You might call it Hollywood’s version of a 900-pound gorilla. Or maybe just the mother of all market shares.
While Washington regulators focus on the TV side of the proposed Time Warner-Turner union, the Hollywood film community is gaping in awe at the cinematic behemoth the deal creates. The merger will usher in a conglomerate of film production and distribution companies more powerful and dominant than any in history. More than 80 pics per year could conceivably flow from the combined output of Warner Bros., New Line Cinema, Fine Line Features, Castle Rock Entertainment and Turner Pictures.
Judged against last year’s 185 MPA A releases, the Turner-Time Warner numbers would account for 43% of studio films on screens across the country. Hypothetical 1995 market shares of this monster (from Jan. 1 to Sept. 24) yield a dominant 26% share with just over $1 billion in grosses. Its closest rival would become Buena Vista-Miramax, whose combined films grossed a distant $842.2 million for a 21.7% share.
“It’s the kind of company that you can’t live without if you’re a theater,” says a senior distribution exec at a rival studio. “It certainly won’t leave much market share out there.”
According to some insiders, the Turner-Time Warner box office domination could affect everything from star salaries and production costs to the types of movies that are made.
If Levin and Turner decide to scale back price tags on highlypaid thesps – or maybe refuse to greenlight any pics over $50 million – would that influence the rest of the industry?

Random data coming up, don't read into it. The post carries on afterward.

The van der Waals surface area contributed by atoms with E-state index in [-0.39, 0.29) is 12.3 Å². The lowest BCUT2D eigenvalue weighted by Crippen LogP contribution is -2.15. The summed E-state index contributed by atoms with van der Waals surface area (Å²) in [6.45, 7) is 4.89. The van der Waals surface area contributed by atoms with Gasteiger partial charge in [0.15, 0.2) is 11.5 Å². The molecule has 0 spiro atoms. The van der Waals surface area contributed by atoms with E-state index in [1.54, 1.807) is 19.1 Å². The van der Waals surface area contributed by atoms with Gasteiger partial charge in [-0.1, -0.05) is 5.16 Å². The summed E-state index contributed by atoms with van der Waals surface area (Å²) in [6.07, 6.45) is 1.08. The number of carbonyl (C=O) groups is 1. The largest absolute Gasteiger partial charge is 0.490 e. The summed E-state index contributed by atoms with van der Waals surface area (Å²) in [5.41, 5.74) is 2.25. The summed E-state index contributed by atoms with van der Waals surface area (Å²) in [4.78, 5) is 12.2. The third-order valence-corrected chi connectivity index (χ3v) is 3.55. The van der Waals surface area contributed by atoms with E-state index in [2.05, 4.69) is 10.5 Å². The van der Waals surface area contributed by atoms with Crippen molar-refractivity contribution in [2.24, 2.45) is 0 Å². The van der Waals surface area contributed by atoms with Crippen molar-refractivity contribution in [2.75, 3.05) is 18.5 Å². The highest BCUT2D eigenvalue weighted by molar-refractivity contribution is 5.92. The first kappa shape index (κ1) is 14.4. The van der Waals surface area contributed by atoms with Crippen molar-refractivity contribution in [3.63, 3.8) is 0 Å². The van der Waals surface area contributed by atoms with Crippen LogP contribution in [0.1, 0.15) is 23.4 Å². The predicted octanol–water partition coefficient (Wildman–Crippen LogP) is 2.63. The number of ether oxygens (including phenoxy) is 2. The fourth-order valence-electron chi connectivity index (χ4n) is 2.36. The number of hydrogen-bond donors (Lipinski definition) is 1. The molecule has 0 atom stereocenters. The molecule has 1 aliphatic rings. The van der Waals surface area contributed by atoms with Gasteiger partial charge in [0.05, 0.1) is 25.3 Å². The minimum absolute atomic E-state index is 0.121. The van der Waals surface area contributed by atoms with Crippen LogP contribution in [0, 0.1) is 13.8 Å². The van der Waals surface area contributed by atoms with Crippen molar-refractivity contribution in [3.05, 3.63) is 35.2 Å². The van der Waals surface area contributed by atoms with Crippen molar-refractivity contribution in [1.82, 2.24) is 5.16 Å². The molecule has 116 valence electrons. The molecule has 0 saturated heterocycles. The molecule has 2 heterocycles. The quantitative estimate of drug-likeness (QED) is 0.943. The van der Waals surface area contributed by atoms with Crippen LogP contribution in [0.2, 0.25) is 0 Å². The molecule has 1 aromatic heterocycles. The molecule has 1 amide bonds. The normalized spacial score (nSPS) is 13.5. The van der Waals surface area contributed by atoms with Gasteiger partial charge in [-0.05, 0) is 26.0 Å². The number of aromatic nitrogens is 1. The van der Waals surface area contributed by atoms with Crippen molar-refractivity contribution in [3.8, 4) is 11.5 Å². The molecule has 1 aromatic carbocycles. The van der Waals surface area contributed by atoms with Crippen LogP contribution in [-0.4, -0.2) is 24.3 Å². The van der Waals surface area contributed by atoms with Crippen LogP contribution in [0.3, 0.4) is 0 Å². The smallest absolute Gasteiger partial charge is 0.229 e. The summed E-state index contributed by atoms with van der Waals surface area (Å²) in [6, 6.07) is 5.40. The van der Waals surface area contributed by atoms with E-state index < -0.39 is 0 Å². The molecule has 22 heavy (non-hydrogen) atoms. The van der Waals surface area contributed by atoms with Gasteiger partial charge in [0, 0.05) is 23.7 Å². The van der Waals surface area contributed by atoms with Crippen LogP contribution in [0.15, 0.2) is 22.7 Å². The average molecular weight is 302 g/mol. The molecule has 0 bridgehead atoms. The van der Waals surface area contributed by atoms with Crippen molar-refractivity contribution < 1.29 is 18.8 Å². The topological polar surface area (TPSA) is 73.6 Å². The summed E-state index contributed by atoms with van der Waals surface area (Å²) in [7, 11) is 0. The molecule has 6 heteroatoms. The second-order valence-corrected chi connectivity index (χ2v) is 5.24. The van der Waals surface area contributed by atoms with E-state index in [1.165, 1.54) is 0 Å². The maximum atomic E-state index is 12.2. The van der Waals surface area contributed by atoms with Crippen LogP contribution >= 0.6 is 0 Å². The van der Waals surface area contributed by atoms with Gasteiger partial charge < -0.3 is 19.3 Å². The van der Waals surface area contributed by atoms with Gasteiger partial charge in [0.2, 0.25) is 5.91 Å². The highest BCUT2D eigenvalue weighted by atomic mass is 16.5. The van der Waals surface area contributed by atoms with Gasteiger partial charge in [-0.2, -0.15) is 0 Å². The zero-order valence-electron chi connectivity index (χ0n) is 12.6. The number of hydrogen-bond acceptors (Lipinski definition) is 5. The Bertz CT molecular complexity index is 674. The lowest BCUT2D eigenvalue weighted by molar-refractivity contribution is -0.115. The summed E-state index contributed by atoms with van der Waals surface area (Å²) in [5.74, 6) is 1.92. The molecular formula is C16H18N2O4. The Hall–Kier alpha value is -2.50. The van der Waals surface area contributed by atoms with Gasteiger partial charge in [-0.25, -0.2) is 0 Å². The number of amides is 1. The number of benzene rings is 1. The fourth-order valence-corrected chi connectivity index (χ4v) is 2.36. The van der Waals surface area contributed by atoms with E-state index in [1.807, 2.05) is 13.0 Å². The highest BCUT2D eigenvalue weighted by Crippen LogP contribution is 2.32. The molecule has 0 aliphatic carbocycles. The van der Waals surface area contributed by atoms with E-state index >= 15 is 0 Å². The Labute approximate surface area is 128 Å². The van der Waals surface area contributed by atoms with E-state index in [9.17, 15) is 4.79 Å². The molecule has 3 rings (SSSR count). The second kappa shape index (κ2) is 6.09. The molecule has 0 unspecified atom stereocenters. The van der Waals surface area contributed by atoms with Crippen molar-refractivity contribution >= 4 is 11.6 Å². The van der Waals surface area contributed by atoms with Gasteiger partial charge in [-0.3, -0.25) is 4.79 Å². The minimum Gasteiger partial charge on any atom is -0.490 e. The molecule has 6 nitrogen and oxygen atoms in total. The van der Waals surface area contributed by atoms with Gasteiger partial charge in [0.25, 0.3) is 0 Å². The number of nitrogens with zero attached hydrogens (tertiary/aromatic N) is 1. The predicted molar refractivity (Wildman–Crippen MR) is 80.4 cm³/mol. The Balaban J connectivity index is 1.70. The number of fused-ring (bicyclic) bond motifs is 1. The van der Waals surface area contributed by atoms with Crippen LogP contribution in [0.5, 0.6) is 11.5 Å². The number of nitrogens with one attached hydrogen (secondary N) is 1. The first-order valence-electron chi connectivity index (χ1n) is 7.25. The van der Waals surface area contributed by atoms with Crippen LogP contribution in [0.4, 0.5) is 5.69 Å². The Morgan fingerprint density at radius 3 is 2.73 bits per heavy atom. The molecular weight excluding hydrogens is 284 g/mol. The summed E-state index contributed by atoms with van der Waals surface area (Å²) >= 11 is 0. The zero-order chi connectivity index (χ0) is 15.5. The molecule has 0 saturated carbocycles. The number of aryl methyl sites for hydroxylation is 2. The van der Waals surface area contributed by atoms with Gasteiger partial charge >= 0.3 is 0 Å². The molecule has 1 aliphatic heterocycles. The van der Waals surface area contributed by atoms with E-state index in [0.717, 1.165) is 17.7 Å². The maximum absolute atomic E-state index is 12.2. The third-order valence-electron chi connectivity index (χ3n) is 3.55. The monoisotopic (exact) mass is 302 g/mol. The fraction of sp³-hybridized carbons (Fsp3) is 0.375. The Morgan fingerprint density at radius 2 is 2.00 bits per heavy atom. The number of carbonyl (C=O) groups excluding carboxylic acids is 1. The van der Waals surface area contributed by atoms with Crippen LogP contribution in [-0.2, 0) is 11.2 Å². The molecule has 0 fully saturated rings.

“Probably,” says a crosstown studio honcho. “With that much dominance in the market, they could influence behavior. They will be a force to contend with.”
It remains to be seen, of course, how the new company will merge its disparate film entities.
“Obviously, we’re at a point where a lot of these things have not been discussed,” admits Warner cochairman Robert Daly. “As far as theatrical is concerned, New Line is a separate entity that does quite a few pictures. I don’t see any change in the way New Line does business. As far as Castle Rock is concerned, it has a deal with Columbia until the end of 1997. Obviously, Castle Rock is not going to renew their Columbia deal.”
Little else is clear. Among the possibilities:
* New Line Cinema wants to maintain its own production arm and distribution network. Warner Bros, may consider the upstart a complementary addition. Or maybe not. A sale of the company as is, or even a partial liquidation to allow for a minority interest elsewhere, are possibilities, says one source. Both rumors have been coursing through Hollywood’s phone lines and across dining tables.